Steele admitted during his testimony that he had worn wigs in the past. Tershel did get Jones to acknowledge that she did not think that the man she had spoken with was Steele wearing a wig. Tershel also successfully blocked the Commonwealth from introducing testimony from a police officer who would have testified that Steele was wearing a wig when he was arrested during a robbery in 1982. See Trial Tr. at 1363–69.
Tershel presented the testimony of Dr. Paul M. Bernstein as an expert in eye-witness identification. Dr. Bernstein discussed research that demonstrated the fallibility of eye-witness identification. Id. at 1018–21, 1027–30. He testified that studies have shown that “white people identify white people” twenty percent better “than they identify black people.” Id. at 1031.
Tershel also called as a defense expert forensic pathologist Dr. Cyril Wecht, who challenged Dr. Abernathy's certainty that the deadly blows to the victims had been inflicted by bare hands. Dr. Wecht testified that it was not possible to precisely identify the mechanism or instrumentality that produced the victims' injuries. Id. at 867. He also disputed Agent Podolak's testimony by explaining that hair comparison testing cannot yield the definitive conclusions such as that offered by Podolak. Id. at 858–60.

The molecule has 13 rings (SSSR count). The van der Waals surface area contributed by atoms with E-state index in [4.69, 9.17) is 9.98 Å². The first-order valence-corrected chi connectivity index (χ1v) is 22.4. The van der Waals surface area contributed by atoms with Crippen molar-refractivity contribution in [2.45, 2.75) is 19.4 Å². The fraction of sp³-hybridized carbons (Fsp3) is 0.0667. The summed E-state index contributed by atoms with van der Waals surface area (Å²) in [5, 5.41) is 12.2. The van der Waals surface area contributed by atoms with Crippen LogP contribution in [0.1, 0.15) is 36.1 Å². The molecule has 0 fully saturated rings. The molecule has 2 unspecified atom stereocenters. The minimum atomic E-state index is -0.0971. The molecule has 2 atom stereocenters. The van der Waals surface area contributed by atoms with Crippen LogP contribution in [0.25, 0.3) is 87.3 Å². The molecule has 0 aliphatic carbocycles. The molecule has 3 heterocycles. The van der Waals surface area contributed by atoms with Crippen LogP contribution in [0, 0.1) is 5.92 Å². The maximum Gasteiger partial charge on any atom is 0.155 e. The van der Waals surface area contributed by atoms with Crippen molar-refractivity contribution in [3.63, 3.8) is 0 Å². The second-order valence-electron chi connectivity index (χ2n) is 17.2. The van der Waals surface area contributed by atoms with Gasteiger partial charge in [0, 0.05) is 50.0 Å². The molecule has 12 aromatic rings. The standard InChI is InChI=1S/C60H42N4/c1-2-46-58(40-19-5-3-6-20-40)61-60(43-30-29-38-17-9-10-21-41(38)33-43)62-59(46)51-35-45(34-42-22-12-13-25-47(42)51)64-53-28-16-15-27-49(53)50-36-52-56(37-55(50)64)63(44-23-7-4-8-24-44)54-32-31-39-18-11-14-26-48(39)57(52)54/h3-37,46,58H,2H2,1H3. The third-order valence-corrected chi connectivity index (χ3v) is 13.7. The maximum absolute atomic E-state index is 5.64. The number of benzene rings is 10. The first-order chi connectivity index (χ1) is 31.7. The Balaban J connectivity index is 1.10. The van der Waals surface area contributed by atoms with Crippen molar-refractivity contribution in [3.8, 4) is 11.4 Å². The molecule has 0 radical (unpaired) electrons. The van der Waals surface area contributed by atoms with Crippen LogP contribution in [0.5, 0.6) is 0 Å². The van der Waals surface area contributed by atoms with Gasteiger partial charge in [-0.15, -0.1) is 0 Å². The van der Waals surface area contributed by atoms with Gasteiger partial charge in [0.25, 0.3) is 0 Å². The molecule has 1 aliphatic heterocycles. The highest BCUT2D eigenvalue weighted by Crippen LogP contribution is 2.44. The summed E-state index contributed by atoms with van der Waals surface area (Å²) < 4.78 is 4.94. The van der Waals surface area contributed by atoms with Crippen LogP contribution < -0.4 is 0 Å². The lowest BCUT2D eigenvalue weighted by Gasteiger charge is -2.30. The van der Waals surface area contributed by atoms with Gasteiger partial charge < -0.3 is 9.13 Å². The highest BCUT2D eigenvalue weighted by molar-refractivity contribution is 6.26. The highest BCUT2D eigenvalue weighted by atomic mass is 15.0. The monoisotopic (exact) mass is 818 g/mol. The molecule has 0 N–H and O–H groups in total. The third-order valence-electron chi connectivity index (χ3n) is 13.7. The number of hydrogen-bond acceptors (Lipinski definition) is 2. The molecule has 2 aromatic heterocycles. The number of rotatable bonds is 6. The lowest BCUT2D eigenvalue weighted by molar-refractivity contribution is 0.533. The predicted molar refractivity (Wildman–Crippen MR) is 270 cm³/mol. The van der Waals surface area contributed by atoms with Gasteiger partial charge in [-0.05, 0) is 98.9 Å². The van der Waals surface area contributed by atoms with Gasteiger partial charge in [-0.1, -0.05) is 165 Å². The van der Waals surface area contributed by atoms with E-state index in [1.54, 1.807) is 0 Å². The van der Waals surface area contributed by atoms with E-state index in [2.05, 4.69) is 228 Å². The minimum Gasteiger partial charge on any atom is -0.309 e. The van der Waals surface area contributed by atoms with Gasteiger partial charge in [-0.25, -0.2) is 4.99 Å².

To further counter the Commonwealth's theory that Steele killed the victims using his martial arts skills, Tershel introduced testimony from a police investigator who stated that Steele had no marks on his hands when he was arrested two days after the murders. Id. at 920. Tershel also called a martial arts instructor, who testified that Steele's hands would have been bruised if he had committed the murders by striking blows with them. Id. at 925–30.
Steele chose to testify, thereby placing his own credibility before the jury. He denied murdering and robbing the victims. He then gave an explanation as to his whereabouts the day of the murders that likely did his defense no favors.
Steele testified that after he left Attorney Henkle's office around noon on the day of the murders, he began walking toward the transit terminal so that he could catch a bus to Pittsburgh. As he was walking down the street, a man driving an Oldsmobile or Buick stopped him and called him over to his car. Steele did not know the man. He went by the nickname “PI,” and he never told Steele his real name. Id. at 1202–03.
According to Steele, PI drove him to Pittsburgh, and they arrived there around 12:45 p.m. They agreed to meet again at around 5:00 p.m. in downtown Pittsburgh at a bar called The Purgatory. Steele said that after he left PI, he walked around downtown. At some point in the afternoon, he met a man named Larry Wallace at the bus station (which was near The Purgatory) for about 30 minutes. After their meeting, he went to The Purgatory. PI eventually met him there. PI then took him to another location in town and showed him some cars. Id. at 1204–10.